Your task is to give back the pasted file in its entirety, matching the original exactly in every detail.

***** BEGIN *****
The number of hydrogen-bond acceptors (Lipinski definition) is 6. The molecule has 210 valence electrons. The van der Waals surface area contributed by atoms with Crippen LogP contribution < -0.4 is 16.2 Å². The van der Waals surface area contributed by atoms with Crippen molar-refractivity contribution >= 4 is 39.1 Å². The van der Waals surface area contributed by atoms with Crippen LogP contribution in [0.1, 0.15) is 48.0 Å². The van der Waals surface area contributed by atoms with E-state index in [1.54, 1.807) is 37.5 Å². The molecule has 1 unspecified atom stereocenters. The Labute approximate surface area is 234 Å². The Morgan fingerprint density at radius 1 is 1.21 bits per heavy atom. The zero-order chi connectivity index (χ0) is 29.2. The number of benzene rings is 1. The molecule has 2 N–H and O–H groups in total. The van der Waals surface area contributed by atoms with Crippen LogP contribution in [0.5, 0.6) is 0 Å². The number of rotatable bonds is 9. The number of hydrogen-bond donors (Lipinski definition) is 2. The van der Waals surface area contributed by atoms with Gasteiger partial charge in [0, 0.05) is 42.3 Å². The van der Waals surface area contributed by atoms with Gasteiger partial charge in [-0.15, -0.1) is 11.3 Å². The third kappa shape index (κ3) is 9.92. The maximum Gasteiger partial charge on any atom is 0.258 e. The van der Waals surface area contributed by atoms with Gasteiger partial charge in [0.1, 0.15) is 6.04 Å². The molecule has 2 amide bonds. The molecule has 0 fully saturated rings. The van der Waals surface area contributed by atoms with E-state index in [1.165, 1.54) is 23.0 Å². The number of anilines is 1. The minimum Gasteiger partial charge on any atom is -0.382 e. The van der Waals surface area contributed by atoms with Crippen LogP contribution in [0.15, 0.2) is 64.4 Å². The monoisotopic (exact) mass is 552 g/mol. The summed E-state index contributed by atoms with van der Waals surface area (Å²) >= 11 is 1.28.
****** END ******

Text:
The number of hydrogen-bond acceptors (Lipinski definition) is 6. The molecule has 210 valence electrons. The van der Waals surface area contributed by atoms with Crippen LogP contribution < -0.4 is 16.2 Å². The van der Waals surface area contributed by atoms with Crippen molar-refractivity contribution >= 4 is 39.1 Å². The van der Waals surface area contributed by atoms with Crippen LogP contribution in [0.1, 0.15) is 48.0 Å². The van der Waals surface area contributed by atoms with E-state index in [1.54, 1.807) is 37.5 Å². The molecule has 1 unspecified atom stereocenters. The Labute approximate surface area is 234 Å². The Morgan fingerprint density at radius 1 is 1.21 bits per heavy atom. The zero-order chi connectivity index (χ0) is 29.2. The number of benzene rings is 1. The molecule has 2 N–H and O–H groups in total. The van der Waals surface area contributed by atoms with Crippen LogP contribution in [0.5, 0.6) is 0 Å². The number of rotatable bonds is 9. The number of hydrogen-bond donors (Lipinski definition) is 2. The van der Waals surface area contributed by atoms with Gasteiger partial charge in [0, 0.05) is 42.3 Å². The van der Waals surface area contributed by atoms with Gasteiger partial charge in [-0.15, -0.1) is 11.3 Å². The third kappa shape index (κ3) is 9.92. The maximum Gasteiger partial charge on any atom is 0.258 e. The van der Waals surface area contributed by atoms with Gasteiger partial charge in [0.1, 0.15) is 6.04 Å². The molecule has 2 amide bonds. The molecule has 0 fully saturated rings. The van der Waals surface area contributed by atoms with E-state index in [1.165, 1.54) is 23.0 Å². The number of anilines is 1. The minimum Gasteiger partial charge on any atom is -0.382 e. The van der Waals surface area contributed by atoms with Crippen LogP contribution in [0.15, 0.2) is 64.4 Å². The monoisotopic (exact) mass is 552 g/mol. The summed E-state index contributed by atoms with van der Waals surface area (Å²) >= 11 is 1.28.